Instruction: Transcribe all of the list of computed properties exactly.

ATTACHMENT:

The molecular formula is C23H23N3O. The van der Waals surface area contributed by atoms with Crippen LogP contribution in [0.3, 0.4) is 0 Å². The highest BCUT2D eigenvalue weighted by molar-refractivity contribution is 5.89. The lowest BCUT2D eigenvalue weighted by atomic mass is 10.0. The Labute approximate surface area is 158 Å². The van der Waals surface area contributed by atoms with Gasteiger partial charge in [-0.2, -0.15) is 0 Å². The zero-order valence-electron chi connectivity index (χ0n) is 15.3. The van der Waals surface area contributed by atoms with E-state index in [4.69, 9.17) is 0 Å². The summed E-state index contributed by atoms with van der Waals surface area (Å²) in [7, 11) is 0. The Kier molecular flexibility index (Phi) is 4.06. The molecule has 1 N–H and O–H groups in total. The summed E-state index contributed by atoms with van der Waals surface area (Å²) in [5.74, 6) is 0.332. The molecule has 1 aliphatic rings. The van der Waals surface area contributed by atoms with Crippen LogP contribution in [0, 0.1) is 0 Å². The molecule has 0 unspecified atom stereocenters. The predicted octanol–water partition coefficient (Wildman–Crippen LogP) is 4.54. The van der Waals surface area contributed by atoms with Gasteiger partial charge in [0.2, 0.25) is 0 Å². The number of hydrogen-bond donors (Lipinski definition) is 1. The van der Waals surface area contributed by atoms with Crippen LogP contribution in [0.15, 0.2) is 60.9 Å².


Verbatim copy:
The molecular formula is C23H23N3O. The van der Waals surface area contributed by atoms with Crippen LogP contribution in [0.3, 0.4) is 0 Å². The highest BCUT2D eigenvalue weighted by molar-refractivity contribution is 5.89. The lowest BCUT2D eigenvalue weighted by atomic mass is 10.0. The Labute approximate surface area is 158 Å². The van der Waals surface area contributed by atoms with Gasteiger partial charge in [-0.2, -0.15) is 0 Å². The zero-order valence-electron chi connectivity index (χ0n) is 15.3. The van der Waals surface area contributed by atoms with E-state index in [4.69, 9.17) is 0 Å². The summed E-state index contributed by atoms with van der Waals surface area (Å²) in [7, 11) is 0. The Kier molecular flexibility index (Phi) is 4.06. The molecule has 1 N–H and O–H groups in total. The summed E-state index contributed by atoms with van der Waals surface area (Å²) in [5.74, 6) is 0.332. The molecule has 1 aliphatic rings. The van der Waals surface area contributed by atoms with Crippen LogP contribution in [0, 0.1) is 0 Å². The molecule has 0 unspecified atom stereocenters. The predicted octanol–water partition coefficient (Wildman–Crippen LogP) is 4.54. The van der Waals surface area contributed by atoms with Gasteiger partial charge in [0.2, 0.25) is 0 Å². The number of hydrogen-bond donors (Lipinski definition) is 1. The van der Waals surface area contributed by atoms with Crippen LogP contribution in [0.15, 0.2) is 60.9 Å².